‘Tis the season! Even though I say this, I am really not sure exactly of the meaning. I don’t really talk that way any other time of the year either. I don’t say, “‘Tis the summer,” for example. Many times, I catch myself just moving through the motions during the holidays, never really thinking about it. Don’t get me wrong, I like the welcoming warmth of what traditions bring. I am saying, though, that giving some intentional thought before the main event of the celebration season begins may help as you move through them.
1. Steal the little moments.
No joke, I have had the exact same Christmas tree for the past 15 years. THE EXACT SAME decorations, theme, colors, ribbons, etc. Every year, I say, “I’m going to change this year.” Every year I am in too much of a rush to get the tree up after Thanksgiving or don’t want to spare the expense on decor instead of the many other gifts needing to be bought. This year, however, I finally changed my tree. You might say I was forced to. With a new kitten in the house who climbs everything, I went out and bought all new PLASTIC balls! We do get caught up in planning the big meal, finding the perfect gifts, buying the matching family pajamas for the whole family (guilty!), decorating the home inside and out that we miss the little things.
My oldest son is one of my favorite people on the planet. As a 21 year old college student, he is moving on with his life and when he infrequently visits home, his time naturally is divided with the many high school friends he wants to catch up with. However, we pulled away the other night, just the two of us for dinner. I learned a long time ago, that if you feed him, he is all in. As I sat across from him, I noticed. I noticed how much he has grown into a man. I noticed his quick wit. I noticed his eyes lighting up when he talked about the fun times he is having in his life. I noticed his willingness to share his life lessons, victories and set backs. I also noticed. I noticed how I felt in that moment. The feelings of privilege and blessing that he is in my life. I purposely etched that moment in my heart and mind to bring up in future times of thoughtful reflection and gratitude. In addition to the BIG moments, don’t forget to steal the little ones.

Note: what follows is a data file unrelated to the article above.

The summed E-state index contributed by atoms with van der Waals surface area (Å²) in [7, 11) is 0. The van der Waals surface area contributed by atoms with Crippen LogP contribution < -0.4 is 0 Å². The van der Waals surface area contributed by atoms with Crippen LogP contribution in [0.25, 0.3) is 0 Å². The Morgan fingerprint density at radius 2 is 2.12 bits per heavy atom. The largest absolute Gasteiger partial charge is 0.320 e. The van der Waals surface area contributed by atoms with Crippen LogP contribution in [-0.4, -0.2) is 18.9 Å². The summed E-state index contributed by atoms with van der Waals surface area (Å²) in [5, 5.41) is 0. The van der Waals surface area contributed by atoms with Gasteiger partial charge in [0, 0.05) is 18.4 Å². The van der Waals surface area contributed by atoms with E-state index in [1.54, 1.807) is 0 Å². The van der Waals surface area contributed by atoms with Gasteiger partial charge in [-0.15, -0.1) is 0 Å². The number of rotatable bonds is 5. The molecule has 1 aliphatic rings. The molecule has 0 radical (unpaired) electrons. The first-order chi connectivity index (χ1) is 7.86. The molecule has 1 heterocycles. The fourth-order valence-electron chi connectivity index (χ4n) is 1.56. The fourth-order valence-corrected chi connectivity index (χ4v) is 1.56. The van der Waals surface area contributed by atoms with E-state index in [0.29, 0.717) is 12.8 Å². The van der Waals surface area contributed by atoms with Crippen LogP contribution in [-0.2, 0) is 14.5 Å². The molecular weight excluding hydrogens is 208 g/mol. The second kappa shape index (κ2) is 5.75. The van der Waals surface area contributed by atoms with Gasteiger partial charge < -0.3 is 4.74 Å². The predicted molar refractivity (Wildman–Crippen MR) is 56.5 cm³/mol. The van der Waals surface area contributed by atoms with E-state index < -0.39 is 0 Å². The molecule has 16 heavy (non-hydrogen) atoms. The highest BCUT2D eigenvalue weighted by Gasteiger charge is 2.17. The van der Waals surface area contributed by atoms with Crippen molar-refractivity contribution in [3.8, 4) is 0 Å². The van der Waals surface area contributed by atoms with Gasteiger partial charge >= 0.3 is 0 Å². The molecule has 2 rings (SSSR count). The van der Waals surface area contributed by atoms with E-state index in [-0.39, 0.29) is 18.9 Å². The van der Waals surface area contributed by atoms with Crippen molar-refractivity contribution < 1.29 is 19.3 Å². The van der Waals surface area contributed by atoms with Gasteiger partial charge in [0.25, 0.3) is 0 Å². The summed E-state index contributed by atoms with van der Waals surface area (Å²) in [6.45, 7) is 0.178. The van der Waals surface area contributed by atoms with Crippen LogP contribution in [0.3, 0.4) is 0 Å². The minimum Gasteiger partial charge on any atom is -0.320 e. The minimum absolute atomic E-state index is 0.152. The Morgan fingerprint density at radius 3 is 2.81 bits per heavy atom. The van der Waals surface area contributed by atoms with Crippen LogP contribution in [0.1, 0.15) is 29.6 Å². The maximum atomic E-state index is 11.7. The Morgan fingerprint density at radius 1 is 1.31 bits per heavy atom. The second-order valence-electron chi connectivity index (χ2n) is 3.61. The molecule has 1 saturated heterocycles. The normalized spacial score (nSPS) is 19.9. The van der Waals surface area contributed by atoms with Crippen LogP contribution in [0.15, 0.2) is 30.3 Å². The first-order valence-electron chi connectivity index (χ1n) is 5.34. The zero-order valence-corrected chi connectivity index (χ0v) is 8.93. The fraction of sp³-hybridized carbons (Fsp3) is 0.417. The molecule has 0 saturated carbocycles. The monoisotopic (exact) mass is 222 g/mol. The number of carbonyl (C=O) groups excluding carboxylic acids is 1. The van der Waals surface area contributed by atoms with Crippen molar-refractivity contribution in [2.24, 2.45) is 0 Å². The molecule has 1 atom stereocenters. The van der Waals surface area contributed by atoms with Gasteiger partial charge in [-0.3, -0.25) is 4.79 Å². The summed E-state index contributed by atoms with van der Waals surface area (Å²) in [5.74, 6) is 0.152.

2. Create an environment of peace.
I absolutely love, love my church. The message is always practical and relevant. I was reminded this season to bring a spirit of peace into the environments we are placed in. We might not always be in control of our environments and the other people around us, but we are absolutely in control of creating the peace within ourselves. You would be surprised how catching this can be with others. Have you seen the new Publix grocery advertisement. It is so well done and quite truthfully, with a little lump in my throat, I thought, “I want to be in that family.” If you, like so many others, have families that are complicated, I understand. The holidays are not necessarily the time to tackle the hard issues amongst friends or family members. In fact, studies show that the couples who learn the ability to hold hands even when they don’t necessarily like each other in the moment, are the ones that have longevity. Equally so, families that learn to love and play together, even when all the issues aren’t worked out, can live in more harmony. Take a moment to decide you can put unresolved issues on hiatus and choose to be the thermostat that sets the tone of peace in your environment this year.
3. Be the blessing.